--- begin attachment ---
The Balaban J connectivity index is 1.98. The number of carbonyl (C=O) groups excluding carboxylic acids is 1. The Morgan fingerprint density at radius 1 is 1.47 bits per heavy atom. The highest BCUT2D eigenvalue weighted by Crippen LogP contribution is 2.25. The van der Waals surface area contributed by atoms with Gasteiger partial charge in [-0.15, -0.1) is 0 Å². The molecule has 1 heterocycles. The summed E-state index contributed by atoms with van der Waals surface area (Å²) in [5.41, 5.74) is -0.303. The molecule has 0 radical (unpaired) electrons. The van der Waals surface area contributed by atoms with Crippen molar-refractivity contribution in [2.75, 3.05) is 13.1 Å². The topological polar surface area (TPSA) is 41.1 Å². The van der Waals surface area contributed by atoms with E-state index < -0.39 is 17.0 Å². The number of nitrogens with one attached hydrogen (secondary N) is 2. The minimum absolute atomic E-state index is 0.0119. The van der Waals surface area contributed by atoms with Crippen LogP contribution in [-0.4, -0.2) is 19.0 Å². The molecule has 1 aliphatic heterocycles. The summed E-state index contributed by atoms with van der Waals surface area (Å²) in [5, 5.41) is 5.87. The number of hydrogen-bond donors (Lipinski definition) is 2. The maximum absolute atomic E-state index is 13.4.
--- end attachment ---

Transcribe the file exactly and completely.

The Balaban J connectivity index is 1.98. The number of carbonyl (C=O) groups excluding carboxylic acids is 1. The Morgan fingerprint density at radius 1 is 1.47 bits per heavy atom. The highest BCUT2D eigenvalue weighted by Crippen LogP contribution is 2.25. The van der Waals surface area contributed by atoms with Gasteiger partial charge in [-0.15, -0.1) is 0 Å². The molecule has 1 heterocycles. The summed E-state index contributed by atoms with van der Waals surface area (Å²) in [5.41, 5.74) is -0.303. The molecule has 0 radical (unpaired) electrons. The van der Waals surface area contributed by atoms with Crippen molar-refractivity contribution in [2.75, 3.05) is 13.1 Å². The topological polar surface area (TPSA) is 41.1 Å². The van der Waals surface area contributed by atoms with E-state index < -0.39 is 17.0 Å². The number of nitrogens with one attached hydrogen (secondary N) is 2. The minimum absolute atomic E-state index is 0.0119. The van der Waals surface area contributed by atoms with Crippen LogP contribution in [-0.4, -0.2) is 19.0 Å². The molecule has 1 aliphatic heterocycles. The summed E-state index contributed by atoms with van der Waals surface area (Å²) in [5, 5.41) is 5.87. The number of hydrogen-bond donors (Lipinski definition) is 2. The maximum absolute atomic E-state index is 13.4.